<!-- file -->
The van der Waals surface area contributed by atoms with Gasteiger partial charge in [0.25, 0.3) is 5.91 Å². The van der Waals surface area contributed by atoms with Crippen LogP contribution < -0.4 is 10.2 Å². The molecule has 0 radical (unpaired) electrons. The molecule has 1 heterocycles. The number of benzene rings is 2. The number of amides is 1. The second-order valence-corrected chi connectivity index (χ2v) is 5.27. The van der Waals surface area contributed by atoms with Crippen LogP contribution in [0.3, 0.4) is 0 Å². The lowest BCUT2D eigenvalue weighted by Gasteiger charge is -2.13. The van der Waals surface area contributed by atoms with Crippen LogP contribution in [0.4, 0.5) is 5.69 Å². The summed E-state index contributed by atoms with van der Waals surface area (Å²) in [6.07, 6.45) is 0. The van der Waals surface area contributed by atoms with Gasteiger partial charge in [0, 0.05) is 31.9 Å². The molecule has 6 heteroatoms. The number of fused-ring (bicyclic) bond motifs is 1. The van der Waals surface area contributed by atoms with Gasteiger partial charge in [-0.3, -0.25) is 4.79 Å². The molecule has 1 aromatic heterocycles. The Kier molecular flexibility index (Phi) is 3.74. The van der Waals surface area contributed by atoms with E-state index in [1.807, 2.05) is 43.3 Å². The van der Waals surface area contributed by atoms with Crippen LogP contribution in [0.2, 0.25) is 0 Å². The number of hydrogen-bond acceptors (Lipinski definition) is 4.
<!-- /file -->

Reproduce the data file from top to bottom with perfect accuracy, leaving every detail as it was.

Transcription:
The van der Waals surface area contributed by atoms with Gasteiger partial charge in [0.25, 0.3) is 5.91 Å². The van der Waals surface area contributed by atoms with Crippen LogP contribution < -0.4 is 10.2 Å². The molecule has 0 radical (unpaired) electrons. The molecule has 1 heterocycles. The number of benzene rings is 2. The number of amides is 1. The second-order valence-corrected chi connectivity index (χ2v) is 5.27. The van der Waals surface area contributed by atoms with Crippen LogP contribution in [0.3, 0.4) is 0 Å². The lowest BCUT2D eigenvalue weighted by Gasteiger charge is -2.13. The van der Waals surface area contributed by atoms with Crippen LogP contribution in [0.4, 0.5) is 5.69 Å². The summed E-state index contributed by atoms with van der Waals surface area (Å²) in [6.07, 6.45) is 0. The van der Waals surface area contributed by atoms with Gasteiger partial charge in [0, 0.05) is 31.9 Å². The molecule has 6 heteroatoms. The number of fused-ring (bicyclic) bond motifs is 1. The van der Waals surface area contributed by atoms with Gasteiger partial charge in [-0.3, -0.25) is 4.79 Å². The molecule has 1 aromatic heterocycles. The Kier molecular flexibility index (Phi) is 3.74. The van der Waals surface area contributed by atoms with E-state index in [1.807, 2.05) is 43.3 Å². The van der Waals surface area contributed by atoms with Crippen LogP contribution in [0.2, 0.25) is 0 Å². The number of hydrogen-bond acceptors (Lipinski definition) is 4.